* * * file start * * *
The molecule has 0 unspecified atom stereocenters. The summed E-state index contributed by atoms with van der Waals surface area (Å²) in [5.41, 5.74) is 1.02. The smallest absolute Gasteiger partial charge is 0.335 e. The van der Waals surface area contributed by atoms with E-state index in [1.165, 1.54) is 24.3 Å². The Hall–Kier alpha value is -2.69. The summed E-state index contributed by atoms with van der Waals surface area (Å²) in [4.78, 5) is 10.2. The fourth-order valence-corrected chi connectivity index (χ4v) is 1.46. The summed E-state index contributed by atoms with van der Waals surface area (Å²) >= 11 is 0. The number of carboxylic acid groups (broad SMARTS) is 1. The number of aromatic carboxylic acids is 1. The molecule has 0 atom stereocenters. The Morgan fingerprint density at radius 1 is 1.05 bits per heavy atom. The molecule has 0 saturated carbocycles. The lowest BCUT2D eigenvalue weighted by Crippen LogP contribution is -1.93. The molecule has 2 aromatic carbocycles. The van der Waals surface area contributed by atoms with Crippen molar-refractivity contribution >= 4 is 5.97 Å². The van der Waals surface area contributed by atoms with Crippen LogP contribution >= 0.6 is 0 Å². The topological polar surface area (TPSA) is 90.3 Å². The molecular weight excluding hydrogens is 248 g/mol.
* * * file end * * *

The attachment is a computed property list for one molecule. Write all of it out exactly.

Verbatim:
The molecule has 0 unspecified atom stereocenters. The summed E-state index contributed by atoms with van der Waals surface area (Å²) in [5.41, 5.74) is 1.02. The smallest absolute Gasteiger partial charge is 0.335 e. The van der Waals surface area contributed by atoms with E-state index in [1.165, 1.54) is 24.3 Å². The Hall–Kier alpha value is -2.69. The summed E-state index contributed by atoms with van der Waals surface area (Å²) in [4.78, 5) is 10.2. The fourth-order valence-corrected chi connectivity index (χ4v) is 1.46. The summed E-state index contributed by atoms with van der Waals surface area (Å²) >= 11 is 0. The number of carboxylic acid groups (broad SMARTS) is 1. The number of aromatic carboxylic acids is 1. The molecule has 0 atom stereocenters. The Morgan fingerprint density at radius 1 is 1.05 bits per heavy atom. The molecule has 0 saturated carbocycles. The lowest BCUT2D eigenvalue weighted by Crippen LogP contribution is -1.93. The molecule has 2 aromatic carbocycles. The van der Waals surface area contributed by atoms with Crippen molar-refractivity contribution >= 4 is 5.97 Å². The van der Waals surface area contributed by atoms with Crippen LogP contribution >= 0.6 is 0 Å². The topological polar surface area (TPSA) is 90.3 Å². The molecular weight excluding hydrogens is 248 g/mol.